Changes in Buprenorphine Prescribing Following the Elimination of the Drug Enforcement Administration X Waiver Requirement

Research center:
Lead researcher:
Project funded:
September 2023
Anticipated completion date:
August 2024

The opioid epidemic continues to ravage the U.S. Though buprenorphine is an effective medication treatment for opioid use disorder, access to treatment remains challenging, especially for rural patients. Until January 2023, clinicians who wanted to provide buprenorphine were required to obtain a waiver from the Drug Enforcement Administration (DEA). In 2020, the percentage of rural counties without any waivered clinician to prescribe buprenorphine was 36.9%, more than twice the rate in urban counties (15.3%).

The removal of the waiver requirement may impact some clinicians' decisions on whether to add buprenorphine to their practices. Past work by the WWAMI Rural Health Research Center has shown that nearly one in five rural physicians (19.0%) with a DEA waiver to prescribe buprenorphine who reported they were not using their waiver cited concerns of DEA intrusion as a barrier. The requirement to register rather than have a waiver (with a specific patient limit) may mitigate these concerns. Many clinicians will also still be required to take a one-time 8-hour approved training. All prescribers will be required to register with the DEA and check a box to confirm they have met the training requirement or are exempt based on their prior training in addiction medicine.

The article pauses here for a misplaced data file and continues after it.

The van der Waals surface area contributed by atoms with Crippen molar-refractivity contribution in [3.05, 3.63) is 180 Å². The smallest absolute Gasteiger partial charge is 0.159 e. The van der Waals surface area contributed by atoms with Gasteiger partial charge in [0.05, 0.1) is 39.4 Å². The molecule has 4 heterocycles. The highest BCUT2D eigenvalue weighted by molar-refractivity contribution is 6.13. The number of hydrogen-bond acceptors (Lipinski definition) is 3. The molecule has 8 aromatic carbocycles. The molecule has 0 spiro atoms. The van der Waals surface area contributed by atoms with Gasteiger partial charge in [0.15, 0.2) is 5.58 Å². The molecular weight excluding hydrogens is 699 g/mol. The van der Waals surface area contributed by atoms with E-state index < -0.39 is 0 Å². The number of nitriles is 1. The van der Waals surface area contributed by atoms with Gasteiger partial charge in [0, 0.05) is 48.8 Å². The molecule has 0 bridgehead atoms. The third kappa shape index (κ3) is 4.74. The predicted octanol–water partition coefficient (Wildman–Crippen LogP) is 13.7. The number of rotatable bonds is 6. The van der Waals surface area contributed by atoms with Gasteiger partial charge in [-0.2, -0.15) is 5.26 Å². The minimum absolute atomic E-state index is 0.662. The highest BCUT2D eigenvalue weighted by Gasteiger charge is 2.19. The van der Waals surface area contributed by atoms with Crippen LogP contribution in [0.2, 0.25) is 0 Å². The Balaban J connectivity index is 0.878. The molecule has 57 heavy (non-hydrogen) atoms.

The historically low rate of prescribing buprenorphine and the uncertain impacts of waiver policy change call for continued tracking of the availability of these services for rural patients to identify where treatment gaps exist. This study aims to examine changes in prescribing over time to determine if lifting the requirement has resulted in increased access to buprenorphine by answering the following questions:

  1. How has the proportion of rural vs. urban clinicians who are prescribing buprenorphine for opioid use disorder changed since the waiver requirement was eliminated?
  2. How has the average number of rural vs. urban patients with opioid use disorder that clinicians are treating with buprenorphine changed since the waiver requirement was lifted?
  3. Which types of clinicians in rural vs. urban areas have added buprenorphine treatment to or eliminated it from their practice since the waiver was eliminated?
  4. How do these patterns vary by patient demographics including race, ethnicity, and rurality?